HIBS fans will be scrambling to get their hands on gold-dust briefs for another Scottish Cup final after Saturday’s nail-biting semi-final victory over Falkirk.
While hundreds left early and missed their team’s stunning comeback, there will be no lack of demand for tickets to the final – with fans hoping their Scottish Cup “hoodoo” could finally be ended.
Hailing the team’s recovery from a “horrendous” first half to beat Falkirk 4-3, Hibbies admitted the side would go into the final at Hampden on May 26 as “underdogs” but insisted they were closer than ever before to lifting the Scottish Cup and banishing memories of last year’s 5-1 defeat to Hearts.
Bookies have already made cup final opponents Celtic the clear favourites to win, with William Hill offering 11-4 odds on a Hibs victory over the Hoops next month.
And there is expected to be no spare seats in the Hibs section come the final. Saturday’s match drew a bigger crowd of Hibs fans than last year’s semi – 17,000 compared with 13,500 – suggesting no fall-off in enthusiasm among supporters despite the result of last year’s final.
Mike Riley, chair of Hibs Supporters Club, said: “The fans will be hoping that we can get rid of this hoodoo at never winning the cup in over 100 years.
“It’s all those years of not winning that’s making it so hard to win now. My grandfather died and then my dad died without ever seeing the Scottish Cup at Easter Road. Now I’m 63 and running out of time. It’s difficult to put into words what winning the cup would mean to us.”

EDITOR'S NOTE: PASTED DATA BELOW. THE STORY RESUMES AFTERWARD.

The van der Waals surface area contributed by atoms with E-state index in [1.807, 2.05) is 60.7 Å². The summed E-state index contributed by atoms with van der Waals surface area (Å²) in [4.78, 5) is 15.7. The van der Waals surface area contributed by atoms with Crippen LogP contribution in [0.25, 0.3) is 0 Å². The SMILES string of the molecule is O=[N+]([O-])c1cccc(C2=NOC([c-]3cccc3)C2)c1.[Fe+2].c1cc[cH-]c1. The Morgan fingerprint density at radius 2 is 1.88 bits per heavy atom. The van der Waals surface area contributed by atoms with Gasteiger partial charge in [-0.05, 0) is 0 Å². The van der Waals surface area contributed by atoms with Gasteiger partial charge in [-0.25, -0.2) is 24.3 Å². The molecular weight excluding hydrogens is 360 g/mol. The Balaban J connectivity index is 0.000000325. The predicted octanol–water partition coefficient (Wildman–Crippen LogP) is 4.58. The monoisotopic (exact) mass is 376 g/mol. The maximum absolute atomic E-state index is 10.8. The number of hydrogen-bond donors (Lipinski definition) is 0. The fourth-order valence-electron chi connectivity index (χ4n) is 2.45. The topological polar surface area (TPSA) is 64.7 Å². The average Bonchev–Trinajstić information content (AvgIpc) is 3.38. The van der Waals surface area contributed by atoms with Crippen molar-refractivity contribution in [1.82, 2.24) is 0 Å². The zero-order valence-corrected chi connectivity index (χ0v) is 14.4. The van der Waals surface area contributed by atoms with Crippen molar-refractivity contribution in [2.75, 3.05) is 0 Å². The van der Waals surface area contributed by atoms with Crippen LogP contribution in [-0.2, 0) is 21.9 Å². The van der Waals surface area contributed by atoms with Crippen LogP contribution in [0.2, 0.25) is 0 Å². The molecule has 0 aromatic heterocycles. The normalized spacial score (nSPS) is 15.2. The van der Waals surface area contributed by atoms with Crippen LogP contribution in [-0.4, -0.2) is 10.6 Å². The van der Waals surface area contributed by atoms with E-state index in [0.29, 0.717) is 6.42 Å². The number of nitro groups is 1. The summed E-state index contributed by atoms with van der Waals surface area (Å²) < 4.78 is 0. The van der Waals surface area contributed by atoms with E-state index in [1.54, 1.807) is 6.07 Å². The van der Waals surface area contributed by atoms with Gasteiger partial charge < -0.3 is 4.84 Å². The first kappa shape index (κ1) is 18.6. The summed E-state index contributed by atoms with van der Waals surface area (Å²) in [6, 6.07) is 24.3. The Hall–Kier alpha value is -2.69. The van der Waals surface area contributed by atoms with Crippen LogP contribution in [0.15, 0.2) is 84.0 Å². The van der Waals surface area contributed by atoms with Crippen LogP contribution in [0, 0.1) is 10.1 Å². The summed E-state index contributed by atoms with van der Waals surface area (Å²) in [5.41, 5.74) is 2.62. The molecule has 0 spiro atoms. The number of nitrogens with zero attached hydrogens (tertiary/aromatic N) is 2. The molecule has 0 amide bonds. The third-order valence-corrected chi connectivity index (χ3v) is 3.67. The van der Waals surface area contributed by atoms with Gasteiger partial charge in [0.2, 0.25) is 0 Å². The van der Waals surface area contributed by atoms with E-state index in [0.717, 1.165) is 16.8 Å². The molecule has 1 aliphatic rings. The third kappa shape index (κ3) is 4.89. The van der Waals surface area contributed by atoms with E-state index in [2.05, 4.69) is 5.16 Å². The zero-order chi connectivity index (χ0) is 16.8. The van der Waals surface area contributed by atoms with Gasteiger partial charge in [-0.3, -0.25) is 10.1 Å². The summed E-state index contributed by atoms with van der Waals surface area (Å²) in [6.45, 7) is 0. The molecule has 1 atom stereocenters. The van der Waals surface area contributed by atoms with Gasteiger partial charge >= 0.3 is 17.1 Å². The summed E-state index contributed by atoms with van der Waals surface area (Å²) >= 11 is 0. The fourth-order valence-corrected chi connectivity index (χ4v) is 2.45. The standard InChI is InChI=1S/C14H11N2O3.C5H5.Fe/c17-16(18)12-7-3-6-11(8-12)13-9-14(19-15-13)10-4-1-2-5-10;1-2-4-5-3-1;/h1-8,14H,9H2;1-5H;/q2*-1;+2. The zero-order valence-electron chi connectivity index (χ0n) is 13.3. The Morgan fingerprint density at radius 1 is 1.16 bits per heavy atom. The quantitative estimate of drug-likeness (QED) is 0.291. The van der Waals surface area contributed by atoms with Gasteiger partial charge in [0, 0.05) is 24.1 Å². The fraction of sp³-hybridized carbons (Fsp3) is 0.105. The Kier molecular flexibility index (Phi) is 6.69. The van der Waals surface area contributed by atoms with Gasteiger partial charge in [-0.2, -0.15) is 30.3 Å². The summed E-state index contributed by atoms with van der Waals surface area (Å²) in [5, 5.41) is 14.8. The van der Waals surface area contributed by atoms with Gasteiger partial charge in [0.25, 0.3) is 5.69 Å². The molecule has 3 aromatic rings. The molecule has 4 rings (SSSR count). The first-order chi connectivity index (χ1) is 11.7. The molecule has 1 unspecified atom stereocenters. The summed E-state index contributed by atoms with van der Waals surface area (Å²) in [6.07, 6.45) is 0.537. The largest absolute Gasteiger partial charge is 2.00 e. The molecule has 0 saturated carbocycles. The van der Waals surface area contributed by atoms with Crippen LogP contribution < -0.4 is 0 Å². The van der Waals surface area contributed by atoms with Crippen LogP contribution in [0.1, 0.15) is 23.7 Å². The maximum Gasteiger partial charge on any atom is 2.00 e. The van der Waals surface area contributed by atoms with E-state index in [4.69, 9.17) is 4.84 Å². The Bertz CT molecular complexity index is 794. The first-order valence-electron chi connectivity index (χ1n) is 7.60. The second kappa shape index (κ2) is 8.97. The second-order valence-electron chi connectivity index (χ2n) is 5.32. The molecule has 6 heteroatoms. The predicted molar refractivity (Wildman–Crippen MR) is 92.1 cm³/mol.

SFA bosses confirmed ticket and seating allocation arrangements for next month’s showdown, and said tickets at Hampden would be split 50/50 between the two sides, with Hibs supporters due to be accommodated in the 52,000-capacity stadium’s north/south and west stands.
Forth One radio presenter Grant Stott – who watched Hibs scrape past Falkirk with his dad, Les, and brother John Leslie – said the side would face an uphill battle to break the side’s years of cup final drought and lift the trophy.
“They will be the underdogs and deservedly so,” he said. “What they did on Saturday was unbelievable and they will need to achieve something similar during the final itself.”
But Peter Stewart, manager of Leith’s Constitution Bar, a well-known Hibbie hang-out, said he was more optimistic than ever.
He said: “I think Hibs have been there so often that the belief among fans is that it has to come to us eventually and this could be our time.”
Hibs owner Sir Tom Farmer said: “The game on Saturday was just incredible and I hope that, at the end of the day, the club wins the final and that the Scottish Cup comes back to Easter Road after all these years.”